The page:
Staffing the New Unit
In 1908, Mr. W.L. Oswald, from the College of Agriculture, transferred into the unit and he and Freeman taught all classes in 1908. In 1909, Mr. E.C. Stakman was hired as an instructor and with help from occasional graduate students, those three were the only teaching faculty for several years.
Expertise Brought By Visitors
Freeman and Stakman recognized the need for outside expertise to enrich the fledgling department. Thus began a long history of invited visitors; among the first were H.T. Gussow, W.A. Orton, and O. Apple. They were accomplished plant pathologists and experts in potato diseases and gave ideas for writing seed potato certification law in Minnesota. Many visitors from across the globe with varied expertise followed and greatly enriched and spread the fame of this young unit.
A Seminal Discovery That Echoes Through The Ages
For his Ph.D. research Stakman set out to study The Bridging Host Theory, a common concept in rust fungus pathology. This theory stated that the stem rust fungus was a monolithic fungal disease that could adapt and move from one host, like wild barley, to another host, like cultivated wheat. If correct, the Bridging Host Theory would mean that it would be impossible to breed for stem rust resistance in cereals because the rust from wild native grasses would move to the newly bred wheat.
Because spores of the stem rust fungus were morphologically indistinguishable under the microscope, Stakman reasoned that they differed only in physiological (pathogenic) properties. Using a single spore isolation/purification procedure, Stakman found that pathogenic forms, formae speciales of the fungus were stable. These forms did not move from one grass species to another, nor did they move from wild grasses to cultivated wheat and other cereals. Thus, Stakman proved The Bridging Host Theory to be false.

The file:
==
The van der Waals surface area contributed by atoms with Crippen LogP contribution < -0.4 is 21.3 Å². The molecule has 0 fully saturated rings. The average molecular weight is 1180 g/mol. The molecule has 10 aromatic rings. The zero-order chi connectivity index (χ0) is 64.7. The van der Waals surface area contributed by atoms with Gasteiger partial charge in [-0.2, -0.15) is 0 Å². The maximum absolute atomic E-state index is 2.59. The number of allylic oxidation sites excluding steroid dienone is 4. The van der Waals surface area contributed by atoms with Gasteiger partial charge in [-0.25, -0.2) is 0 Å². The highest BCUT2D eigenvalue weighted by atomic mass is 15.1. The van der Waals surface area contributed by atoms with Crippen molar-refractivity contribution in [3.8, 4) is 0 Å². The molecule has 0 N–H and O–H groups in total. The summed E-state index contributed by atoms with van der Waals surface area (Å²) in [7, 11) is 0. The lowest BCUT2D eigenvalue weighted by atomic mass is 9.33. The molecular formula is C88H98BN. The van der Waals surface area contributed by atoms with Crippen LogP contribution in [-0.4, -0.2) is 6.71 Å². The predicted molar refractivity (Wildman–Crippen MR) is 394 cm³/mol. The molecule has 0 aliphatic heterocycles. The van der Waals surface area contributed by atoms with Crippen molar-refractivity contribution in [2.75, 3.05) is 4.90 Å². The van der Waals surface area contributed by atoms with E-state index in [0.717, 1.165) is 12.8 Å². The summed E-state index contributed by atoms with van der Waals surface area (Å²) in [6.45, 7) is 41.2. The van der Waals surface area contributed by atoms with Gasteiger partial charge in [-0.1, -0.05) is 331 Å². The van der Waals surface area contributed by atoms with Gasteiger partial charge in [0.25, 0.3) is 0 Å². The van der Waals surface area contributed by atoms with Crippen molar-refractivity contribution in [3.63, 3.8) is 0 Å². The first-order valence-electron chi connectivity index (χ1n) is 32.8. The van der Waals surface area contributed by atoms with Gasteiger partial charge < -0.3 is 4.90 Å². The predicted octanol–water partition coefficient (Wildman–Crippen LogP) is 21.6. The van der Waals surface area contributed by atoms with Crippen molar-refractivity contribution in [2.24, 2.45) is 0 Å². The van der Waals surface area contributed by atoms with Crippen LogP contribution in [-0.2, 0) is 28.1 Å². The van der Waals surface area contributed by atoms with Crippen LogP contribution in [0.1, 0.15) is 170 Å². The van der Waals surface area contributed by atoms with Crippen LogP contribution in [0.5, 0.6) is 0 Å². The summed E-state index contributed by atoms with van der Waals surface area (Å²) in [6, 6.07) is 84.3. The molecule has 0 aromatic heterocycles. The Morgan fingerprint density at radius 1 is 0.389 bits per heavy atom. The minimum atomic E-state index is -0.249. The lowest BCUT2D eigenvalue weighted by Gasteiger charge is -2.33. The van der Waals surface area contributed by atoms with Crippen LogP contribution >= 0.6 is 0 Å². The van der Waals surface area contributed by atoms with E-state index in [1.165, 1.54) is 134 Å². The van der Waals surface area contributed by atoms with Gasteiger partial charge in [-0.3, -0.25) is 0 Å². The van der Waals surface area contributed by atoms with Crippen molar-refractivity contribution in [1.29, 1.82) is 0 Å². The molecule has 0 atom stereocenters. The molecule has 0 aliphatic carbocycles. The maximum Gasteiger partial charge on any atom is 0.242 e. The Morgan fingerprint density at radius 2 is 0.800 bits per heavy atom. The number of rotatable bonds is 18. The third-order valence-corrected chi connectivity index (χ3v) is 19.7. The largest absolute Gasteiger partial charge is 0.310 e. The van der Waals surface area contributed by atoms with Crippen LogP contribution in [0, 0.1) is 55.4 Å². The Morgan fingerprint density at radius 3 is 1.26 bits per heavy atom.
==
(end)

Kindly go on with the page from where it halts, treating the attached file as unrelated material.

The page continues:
Furthermore, Stakman confirmed that wheat stem rust contained ‘physiological races’. These had special pathogenic proprieties on different wheat varieties, and were stable once introduced into the environment. By identifying the prevailing pathogenic (physiological) races of wheat stem rust in a given wheat-growing region, this meant there was a sound scientific basis for breeding rust-resistant wheat for that region.
Stakman’s work also confirmed that new pathogenic forms and races of stem rust arose when the fungus infected common barberry bushes (its alternate host) where it recombined its genes for pathogenicity. Stakman and others reasoned that eliminating the common barberry from wheat growing regions would greatly reduce the ability of the stem rust fungus to alter its pathogenic forms and form new pathogenic races. Thus, wheat stem rust was not a monolithic disease, but rather was an infinite series of rust diseases whose variability was caused by the fungus passing through the common barberry. Taken all together, the facts pointed toward the need for a massive, nationwide effort to eliminate common barberry.
Stakman’s was a landmark discovery for not only plant pathology but for microbiology in general. Stakman’s findings had broad implications for human and veterinary medicine. These discoveries, and Stakman’s innate ability to communicate his findings to both scientists and non-scientists thrust him onto national and international stages at a very early stage in his career. He became one of the twentieth century’s most important and influential scientists, and was an articulate and beloved statesman for science.
Highlights Through the Years and Degrees Awarded: 1907 - 1917
Dr. Edward M. Freeman was hired as Chief of the Division of Vegetable Pathology. He had a simple philosophy - “botany could and should function in improving and insuring agricultural production.”